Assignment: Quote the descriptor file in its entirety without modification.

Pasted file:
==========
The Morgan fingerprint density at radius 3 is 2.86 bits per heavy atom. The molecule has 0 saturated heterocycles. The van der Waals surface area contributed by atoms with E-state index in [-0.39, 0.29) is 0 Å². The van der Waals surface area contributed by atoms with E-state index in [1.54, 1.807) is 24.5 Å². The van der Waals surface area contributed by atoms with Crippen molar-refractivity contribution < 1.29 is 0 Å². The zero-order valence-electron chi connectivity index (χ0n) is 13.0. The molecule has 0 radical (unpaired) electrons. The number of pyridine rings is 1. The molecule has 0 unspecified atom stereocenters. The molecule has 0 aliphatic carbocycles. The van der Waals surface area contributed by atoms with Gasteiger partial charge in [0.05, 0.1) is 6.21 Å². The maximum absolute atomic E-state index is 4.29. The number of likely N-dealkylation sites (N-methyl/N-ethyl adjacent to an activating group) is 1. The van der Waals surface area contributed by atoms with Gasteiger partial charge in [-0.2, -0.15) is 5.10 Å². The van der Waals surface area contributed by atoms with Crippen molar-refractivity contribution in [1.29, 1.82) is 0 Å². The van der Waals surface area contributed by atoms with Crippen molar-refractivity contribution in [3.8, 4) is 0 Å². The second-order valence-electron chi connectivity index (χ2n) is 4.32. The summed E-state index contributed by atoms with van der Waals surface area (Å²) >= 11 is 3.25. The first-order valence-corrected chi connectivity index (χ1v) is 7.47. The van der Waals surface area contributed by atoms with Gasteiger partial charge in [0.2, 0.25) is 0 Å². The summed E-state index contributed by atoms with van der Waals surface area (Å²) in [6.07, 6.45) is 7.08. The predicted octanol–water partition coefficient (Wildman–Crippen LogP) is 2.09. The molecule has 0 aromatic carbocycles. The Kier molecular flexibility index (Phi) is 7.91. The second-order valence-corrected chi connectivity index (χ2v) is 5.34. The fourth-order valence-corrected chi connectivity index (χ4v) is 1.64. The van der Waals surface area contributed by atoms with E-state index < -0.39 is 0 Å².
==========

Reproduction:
The Morgan fingerprint density at radius 3 is 2.86 bits per heavy atom. The molecule has 0 saturated heterocycles. The van der Waals surface area contributed by atoms with E-state index in [-0.39, 0.29) is 0 Å². The van der Waals surface area contributed by atoms with E-state index in [1.54, 1.807) is 24.5 Å². The van der Waals surface area contributed by atoms with Crippen molar-refractivity contribution < 1.29 is 0 Å². The zero-order valence-electron chi connectivity index (χ0n) is 13.0. The molecule has 0 radical (unpaired) electrons. The number of pyridine rings is 1. The molecule has 0 unspecified atom stereocenters. The molecule has 0 aliphatic carbocycles. The van der Waals surface area contributed by atoms with Gasteiger partial charge in [0.05, 0.1) is 6.21 Å². The maximum absolute atomic E-state index is 4.29. The number of likely N-dealkylation sites (N-methyl/N-ethyl adjacent to an activating group) is 1. The van der Waals surface area contributed by atoms with Gasteiger partial charge in [-0.2, -0.15) is 5.10 Å². The van der Waals surface area contributed by atoms with Crippen molar-refractivity contribution in [1.29, 1.82) is 0 Å². The van der Waals surface area contributed by atoms with Crippen molar-refractivity contribution in [3.8, 4) is 0 Å². The second-order valence-electron chi connectivity index (χ2n) is 4.32. The summed E-state index contributed by atoms with van der Waals surface area (Å²) >= 11 is 3.25. The first-order valence-corrected chi connectivity index (χ1v) is 7.47. The van der Waals surface area contributed by atoms with Gasteiger partial charge in [0.2, 0.25) is 0 Å². The summed E-state index contributed by atoms with van der Waals surface area (Å²) in [6.07, 6.45) is 7.08. The predicted octanol–water partition coefficient (Wildman–Crippen LogP) is 2.09. The molecule has 0 aromatic carbocycles. The Kier molecular flexibility index (Phi) is 7.91. The second-order valence-corrected chi connectivity index (χ2v) is 5.34. The fourth-order valence-corrected chi connectivity index (χ4v) is 1.64. The van der Waals surface area contributed by atoms with E-state index < -0.39 is 0 Å².